Opec sticks to oil demand growth forecast citing resilient economies - GulfToday

Opec sticks to oil demand growth forecast citing resilient economies


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Opec on Tuesday stuck to its forecasts for robust growth in global oil demand in 2023 and 2024 citing signs that major economies are faring better than expected despite headwinds such as high interest rates and elevated inflation.

World oil demand will rise by 2.25 million barrels per day (bpd) in 2024, compared with growth of 2.44 million bpd in 2023, the Organization of the Petroleum Exporting Countries said in a monthly report. Both forecasts were unchanged from last month.

A lifting of pandemic lockdowns in China has helped oil demand rise in 2023. Opec has maintained a relatively upbeat view on 2024, seeing stronger demand growth than other forecasters such as the International Energy Agency.

“The ongoing global economic growth is forecast to drive oil demand, especially given the recovery in tourism, air travel and steady driving mobility,” Opec said in the report. “Pre-COVID-19 levels of total global oil demand will be surpassed in 2023.”

Oil demand collapsed in 2020, prompting some predictions of an early peak in world oil use. Opec has been consistently saying it would recover and said in the report demand would average 102.1 million bpd in 2023, above the pre-pandemic rate during 2019.

Opec and its allies, known as OPEC+, began limiting supplies in 2022 to bolster the market. Global benchmark Brent crude breached $90 a barrel last week for the first time in 2023 after Saudi Arabia and Russia extended voluntary cuts until the end of the year.

Brent crude prices rose as high as $91.82 a barrel after the report was released, hitting a fresh 2023 high.

The IEA, which currently has a much lower view than Opec of 2024 demand growth, issues its latest outlook on Wednesday.

Opec held its forecast for world economic growth this year at 2.7% and kept next year’s figure at 2.6% citing a resilient first half and a steady global growth trend that had continued into the third quarter.

“Emerging Asia, particularly India, Brazil and Russia, could further surprise to the upside,”Opec said.

“Moreover, if the U.S. continues to keep its current momentum, growth could turn out to be higher than expected.”

The OPEC report also showed Opec oil production rose in August driven by a recovery in Iran’s production despite U.S. sanctions remaining in place on Tehran and Saudi Arabia’s voluntary cuts, as well as an increase in Nigeria.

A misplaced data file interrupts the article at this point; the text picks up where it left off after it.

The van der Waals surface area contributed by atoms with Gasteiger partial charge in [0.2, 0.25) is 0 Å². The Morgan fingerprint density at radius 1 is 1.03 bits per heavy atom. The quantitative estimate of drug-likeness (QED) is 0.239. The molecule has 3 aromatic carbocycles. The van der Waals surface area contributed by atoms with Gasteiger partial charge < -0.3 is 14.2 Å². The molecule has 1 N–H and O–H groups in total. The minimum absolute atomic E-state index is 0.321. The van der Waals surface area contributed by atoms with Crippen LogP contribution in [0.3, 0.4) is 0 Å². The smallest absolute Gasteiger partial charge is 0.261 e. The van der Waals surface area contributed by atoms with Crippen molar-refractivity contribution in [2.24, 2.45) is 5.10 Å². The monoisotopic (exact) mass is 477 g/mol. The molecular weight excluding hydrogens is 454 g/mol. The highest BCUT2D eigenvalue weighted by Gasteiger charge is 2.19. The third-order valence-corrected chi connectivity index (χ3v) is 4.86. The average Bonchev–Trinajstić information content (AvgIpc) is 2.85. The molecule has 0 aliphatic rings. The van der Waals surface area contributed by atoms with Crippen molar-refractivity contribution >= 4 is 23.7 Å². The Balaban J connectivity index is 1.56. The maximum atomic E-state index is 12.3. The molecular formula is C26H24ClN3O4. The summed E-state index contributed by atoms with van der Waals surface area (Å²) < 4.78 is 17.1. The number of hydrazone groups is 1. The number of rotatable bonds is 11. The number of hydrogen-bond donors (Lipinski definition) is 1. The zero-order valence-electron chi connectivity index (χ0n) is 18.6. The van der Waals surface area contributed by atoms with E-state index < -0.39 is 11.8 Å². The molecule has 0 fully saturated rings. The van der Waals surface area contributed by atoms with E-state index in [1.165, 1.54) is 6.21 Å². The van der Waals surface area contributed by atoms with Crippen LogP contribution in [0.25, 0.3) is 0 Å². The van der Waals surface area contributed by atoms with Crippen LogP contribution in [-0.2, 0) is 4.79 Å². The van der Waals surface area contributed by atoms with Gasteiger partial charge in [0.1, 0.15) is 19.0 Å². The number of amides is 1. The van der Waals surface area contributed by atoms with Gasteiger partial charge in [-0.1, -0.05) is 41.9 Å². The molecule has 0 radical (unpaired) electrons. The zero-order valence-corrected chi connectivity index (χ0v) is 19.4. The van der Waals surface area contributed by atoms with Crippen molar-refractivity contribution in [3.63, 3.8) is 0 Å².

OPEC output rose by 113,000 bpd in August to 27.45 million bpd, the report said. A Reuters survey earlier found production had increased last month largely because of Iran.

Iran is exempt from Opec and Opec+ production cuts because of the sanctions and Nigeria has faced internal challenges that have limited output.

Brent crude futures held above $90 a barrel on Tuesday, with investors looking out for macroeconomic data that could indicate whether interest rates will rise further in the United States and Europe.

November Brent crude futures rose 22 cents to $90.86 a barrel at 0630 GMT, while U.S. West Texas Intermediate crude futures for October edged 29 cents higher to $87.58.

Brent reached $90 a barrel last week for the first time in 10 months after Saudi Arabia and Russia announced they would extend voluntary supply cuts of a combined 1.3 million barrels per day (bpd) until the end of the year.

Traders would be watching August U.S. consumer price index data, due for release on Wednesday, which could well determine how much further interest rates rise in the world’s largest economy and biggest oil consumer, said Tina Teng, markets analyst at CMC.

The Federal Reserve is widely expected to leave interest rates unchanged at a policy meeting next week, though views are split over whether the Fed will hike or pause again in November.

The medium-term outlook for oil “remains bullish, with China reporting better economic data,” said Teng, adding that the OPEC+ output cuts are also the key factor behind the market’s upward momentum.

Also of interest to oil markets, the European Central Bank will announce its interest rate decision on Thursday. The European Commission on Monday forecast the euro zone to grow more slowly than previously expected in 2023 and 2024.

Investors also awaited industry data on U.S. crude stocks due at 2030 GMT on Tuesday. Crude inventories were expected to have fallen by about 2 million barrels in the week to Sept. 8, a preliminary Reuters poll showed on Monday.

Also this week, the International Energy Agency (IEA) and the Organization of the Petroleum Exporting Countries (OPEC)will release monthly reports.

The IEA last month lowered its 2024 forecast for oil demand growth to 1 million bpd, citing lackluster macroeconomic conditions. OPEC’s August report, meanwhile, kept its 2.25 million bpd demand growth forecast for 2024 unchanged.


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